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Beck Cole on Indigenous stories

By Sista Girl Productions, 2009 3:11 minutes

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Beck Cole uses an observational style of filmmaking in her dramas as well as her documentaries. This style creates an interesting and intimate connection with the lives being depicted. As well as being concerned with telling stories that look and feel real, Cole is particularly interested in creating strong roles for Aboriginal women. Her short film Plains Empty tells the story of an Aboriginal woman left alone in a remote mining community, and it is informed by Cole’s careful observation of the landscape and community in which the film is set.

Collection Blak Wave

Discussion Points

In Flat, Cole’s first drama, much of the story is presented from the point of view of the sister, who has been given a video camera.

  • What is the effect of filming from the point of view of a character? How does this affect the way in which the viewer of the film is positioned?
  • Why might Cole have chosen this way of telling the sister’s story?

Wirriya, which translates from the Warlpiri language as ‘small boy’, is a powerful documentary that presents a day in the life of seven-year-old Ricco Japaljarri Martin.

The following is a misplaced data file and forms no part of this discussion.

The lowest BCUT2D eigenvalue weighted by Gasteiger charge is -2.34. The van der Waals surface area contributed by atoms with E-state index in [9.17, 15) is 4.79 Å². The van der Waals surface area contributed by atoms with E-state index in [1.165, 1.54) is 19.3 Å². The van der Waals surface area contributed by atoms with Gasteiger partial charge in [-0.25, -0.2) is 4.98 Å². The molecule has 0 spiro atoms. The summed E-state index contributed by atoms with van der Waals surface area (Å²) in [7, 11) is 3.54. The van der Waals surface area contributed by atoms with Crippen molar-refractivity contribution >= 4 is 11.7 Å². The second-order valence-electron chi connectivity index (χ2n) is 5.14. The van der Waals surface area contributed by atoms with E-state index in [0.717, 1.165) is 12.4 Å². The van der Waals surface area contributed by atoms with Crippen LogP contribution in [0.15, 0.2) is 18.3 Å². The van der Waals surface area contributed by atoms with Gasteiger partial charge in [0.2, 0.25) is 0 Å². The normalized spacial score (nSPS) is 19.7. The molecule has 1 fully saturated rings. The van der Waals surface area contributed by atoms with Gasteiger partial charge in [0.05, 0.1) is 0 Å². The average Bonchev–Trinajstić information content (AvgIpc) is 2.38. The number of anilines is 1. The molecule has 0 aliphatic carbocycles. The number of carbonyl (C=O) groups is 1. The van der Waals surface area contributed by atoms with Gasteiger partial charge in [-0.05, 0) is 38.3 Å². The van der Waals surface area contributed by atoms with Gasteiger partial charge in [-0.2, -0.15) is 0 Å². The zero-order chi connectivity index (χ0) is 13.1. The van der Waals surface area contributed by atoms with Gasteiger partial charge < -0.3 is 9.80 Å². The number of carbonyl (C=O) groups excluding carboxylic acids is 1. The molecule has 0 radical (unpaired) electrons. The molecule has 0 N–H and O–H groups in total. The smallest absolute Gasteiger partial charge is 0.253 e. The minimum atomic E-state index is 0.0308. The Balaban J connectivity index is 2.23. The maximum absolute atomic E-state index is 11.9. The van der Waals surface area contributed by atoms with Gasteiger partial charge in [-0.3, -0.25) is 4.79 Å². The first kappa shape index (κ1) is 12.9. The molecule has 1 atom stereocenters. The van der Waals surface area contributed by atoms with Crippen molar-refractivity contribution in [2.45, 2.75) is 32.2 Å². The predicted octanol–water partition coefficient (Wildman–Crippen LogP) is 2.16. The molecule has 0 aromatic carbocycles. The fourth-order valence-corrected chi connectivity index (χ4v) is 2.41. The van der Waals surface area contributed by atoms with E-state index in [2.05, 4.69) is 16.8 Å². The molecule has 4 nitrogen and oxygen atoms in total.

It was filmed over two months with a MiniDV camera and a crew of only two, to allow greater intimacy with the subject. We observe Ricco as he moves between his home with his foster mother on the outskirts of Alice Springs, his school, the library, the pool and the shops.

  • When Cole describes Ricco talking about his dogs, she stresses that he is ‘telling us’ about them. Why is this distinction so important?
  • What does this small change of emphasis reveal about Cole’s filmmaking?

In her dramas as well as her documentaries, Cole demonstrates her interest in observing people’s lives and the places where these lives are lived.

  • Why is a sense of place and community so important for creating a connection with a character?